Big freeze blamed for tourism decline
Visitors to Ireland plummeted by more than a quarter in January with tourism chiefs blaming the now-infamous big freeze for the slump.
There were 110,400 fewer holidaymakers at the start of the year than the same period in 2009, with tourists from Britain down more than 30pc, accounting for the biggest fall-off.
Fine Gael branded the figures cataclysmic while Tourism Ireland said the sector had been hit by the arctic conditions with airports forced to shut and the public advised against unnecessary travel.
Niall Gibbons, chief executive, said: "The month of January accounts for approximately 6pc of overall visitors each year.
"The extreme treacherous weather conditions experienced in Great Britain and across mainland Europe at the beginning of the year, which resulted in widespread airport closures and led authorities to discourage all unnecessary travel, have certainly impacted on visitor numbers."
Figures from the Central Statistics Office reveal:
> Overseas visitors fell 26pc from 424,200 in January 2009 to 313,800.
> Britain accounted for the highest fall-off at 65,900, followed by Poland (7800), France (7000), Italy (5700) and Germany (5200).
> Overseas trips by Irish holidaymakers also fell 10.6pc.
Olivia Mitchell, Fine Gael's Tourism spokeswoman, said the slump in UK visitors was at the heart of the tourism difficulties because of the differential between sterling and euro.
"While the UK is still an important market, as long as the currency differential exists we should be concentrating our efforts on the European Market," Ms Mitchell said.
Ms Mitchell claimed Fianna Fail policies had helped cause the collapse and she challenged newly-installed Tourism Minister Mary Hanafin to do a better job than her predecessor Martin Cullen.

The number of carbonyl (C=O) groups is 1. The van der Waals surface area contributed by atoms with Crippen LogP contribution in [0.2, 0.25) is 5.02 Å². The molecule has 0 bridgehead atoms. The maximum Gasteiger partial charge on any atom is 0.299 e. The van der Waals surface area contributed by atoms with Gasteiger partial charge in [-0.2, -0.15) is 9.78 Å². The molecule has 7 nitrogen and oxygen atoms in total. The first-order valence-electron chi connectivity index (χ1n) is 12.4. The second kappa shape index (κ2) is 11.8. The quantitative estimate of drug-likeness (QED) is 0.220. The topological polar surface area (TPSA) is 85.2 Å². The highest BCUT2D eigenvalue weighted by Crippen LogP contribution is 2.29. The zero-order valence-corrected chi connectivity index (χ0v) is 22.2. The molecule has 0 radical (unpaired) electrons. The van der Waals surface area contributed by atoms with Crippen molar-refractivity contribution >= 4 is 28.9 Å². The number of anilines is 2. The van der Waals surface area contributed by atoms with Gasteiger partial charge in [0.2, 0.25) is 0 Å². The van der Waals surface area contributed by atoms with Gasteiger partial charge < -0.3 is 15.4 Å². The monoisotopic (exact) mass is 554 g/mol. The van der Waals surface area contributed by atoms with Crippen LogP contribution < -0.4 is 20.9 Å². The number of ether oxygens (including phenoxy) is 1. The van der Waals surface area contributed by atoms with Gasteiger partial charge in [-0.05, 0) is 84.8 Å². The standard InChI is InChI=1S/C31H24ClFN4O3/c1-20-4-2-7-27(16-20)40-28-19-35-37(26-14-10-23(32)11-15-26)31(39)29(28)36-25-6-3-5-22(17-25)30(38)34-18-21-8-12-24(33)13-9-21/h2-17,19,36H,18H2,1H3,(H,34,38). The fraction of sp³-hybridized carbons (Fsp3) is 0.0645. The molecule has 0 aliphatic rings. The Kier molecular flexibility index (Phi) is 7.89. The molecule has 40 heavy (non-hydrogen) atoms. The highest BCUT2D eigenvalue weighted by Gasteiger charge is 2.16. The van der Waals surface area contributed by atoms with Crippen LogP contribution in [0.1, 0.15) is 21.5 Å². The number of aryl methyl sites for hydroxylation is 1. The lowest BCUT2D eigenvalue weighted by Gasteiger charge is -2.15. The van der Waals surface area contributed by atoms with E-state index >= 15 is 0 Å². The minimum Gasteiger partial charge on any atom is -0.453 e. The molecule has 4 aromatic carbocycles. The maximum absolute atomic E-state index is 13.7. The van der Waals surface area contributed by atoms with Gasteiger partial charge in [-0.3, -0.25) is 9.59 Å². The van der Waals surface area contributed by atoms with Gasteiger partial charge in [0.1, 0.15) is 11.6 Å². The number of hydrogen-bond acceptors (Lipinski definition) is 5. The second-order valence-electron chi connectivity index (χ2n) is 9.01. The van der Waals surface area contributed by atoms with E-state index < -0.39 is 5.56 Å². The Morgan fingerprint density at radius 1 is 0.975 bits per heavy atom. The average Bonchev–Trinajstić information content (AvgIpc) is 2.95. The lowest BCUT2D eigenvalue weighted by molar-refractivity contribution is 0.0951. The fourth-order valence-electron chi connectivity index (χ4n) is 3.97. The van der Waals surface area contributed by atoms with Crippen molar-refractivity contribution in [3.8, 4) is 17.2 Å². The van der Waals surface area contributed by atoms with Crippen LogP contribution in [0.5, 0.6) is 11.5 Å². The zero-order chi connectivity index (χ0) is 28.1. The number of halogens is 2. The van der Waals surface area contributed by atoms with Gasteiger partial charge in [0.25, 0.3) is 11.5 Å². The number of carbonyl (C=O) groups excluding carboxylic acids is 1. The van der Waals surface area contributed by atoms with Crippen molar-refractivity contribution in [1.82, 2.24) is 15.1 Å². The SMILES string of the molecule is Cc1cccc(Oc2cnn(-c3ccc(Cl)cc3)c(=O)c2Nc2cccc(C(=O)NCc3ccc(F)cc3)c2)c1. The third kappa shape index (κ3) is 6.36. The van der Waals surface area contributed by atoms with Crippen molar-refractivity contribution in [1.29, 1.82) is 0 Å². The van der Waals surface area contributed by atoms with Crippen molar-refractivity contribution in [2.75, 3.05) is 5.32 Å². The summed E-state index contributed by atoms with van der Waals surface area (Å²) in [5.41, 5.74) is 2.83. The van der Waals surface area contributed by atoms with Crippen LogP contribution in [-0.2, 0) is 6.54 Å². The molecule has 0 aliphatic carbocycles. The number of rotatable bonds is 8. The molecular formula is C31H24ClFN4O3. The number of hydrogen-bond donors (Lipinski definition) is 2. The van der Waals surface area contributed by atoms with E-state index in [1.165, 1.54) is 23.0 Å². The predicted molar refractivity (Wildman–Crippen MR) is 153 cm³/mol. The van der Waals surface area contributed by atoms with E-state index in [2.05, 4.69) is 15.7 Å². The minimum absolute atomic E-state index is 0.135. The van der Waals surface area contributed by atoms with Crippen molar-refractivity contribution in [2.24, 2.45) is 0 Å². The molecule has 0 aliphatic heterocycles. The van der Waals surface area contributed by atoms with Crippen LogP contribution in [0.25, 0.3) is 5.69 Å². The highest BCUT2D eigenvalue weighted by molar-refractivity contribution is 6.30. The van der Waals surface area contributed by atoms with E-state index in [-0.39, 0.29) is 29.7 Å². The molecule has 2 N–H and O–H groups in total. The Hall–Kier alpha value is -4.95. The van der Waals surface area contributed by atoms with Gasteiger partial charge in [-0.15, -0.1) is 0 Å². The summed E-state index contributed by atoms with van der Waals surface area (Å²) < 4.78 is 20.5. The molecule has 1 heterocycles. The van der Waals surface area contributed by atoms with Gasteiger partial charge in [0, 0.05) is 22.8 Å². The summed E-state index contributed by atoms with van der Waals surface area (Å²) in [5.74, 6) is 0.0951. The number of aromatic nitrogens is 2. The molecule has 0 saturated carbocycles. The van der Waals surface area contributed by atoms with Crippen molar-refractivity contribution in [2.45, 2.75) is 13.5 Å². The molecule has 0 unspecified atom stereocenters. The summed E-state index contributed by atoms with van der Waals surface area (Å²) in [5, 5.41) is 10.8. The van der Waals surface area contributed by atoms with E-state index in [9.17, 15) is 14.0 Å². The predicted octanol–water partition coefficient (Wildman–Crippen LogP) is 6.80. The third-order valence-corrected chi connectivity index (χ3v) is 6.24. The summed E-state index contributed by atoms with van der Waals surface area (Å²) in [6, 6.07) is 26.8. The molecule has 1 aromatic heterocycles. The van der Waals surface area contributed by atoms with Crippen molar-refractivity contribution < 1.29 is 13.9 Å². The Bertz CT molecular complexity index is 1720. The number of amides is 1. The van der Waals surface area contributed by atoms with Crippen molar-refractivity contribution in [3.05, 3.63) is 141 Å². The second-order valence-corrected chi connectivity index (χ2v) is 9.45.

"The most urgent measure is to deal with the huge shortfall in cars available for hire as a direct result of tax changes in the Budget," she said.
"Alongside this is Fianna Fail's determination to continue to levy the departure tax."
Ryanair again called for an end to the €10 levy per departing passenger claiming 4 million fewer passengers (a 13pc slump) travelled through Irish airports in its first year.
The no-frills airline said its traffic had grown in countries which were not taxing tourists.
Spokesman Stephen McNamara said: "Ireland cannot grow tourism by taxing tourists and raising airport charges.
"The Government should 'axe the tax' and slash the DAA's high charges as a matter of urgency before even more damage is done to Ireland's vital tourism industry by this Government's €10 tourist tax."
Tourism Ireland said it has a comprehensive promotional programme under way in countries across the globe to help boost visitors to Ireland.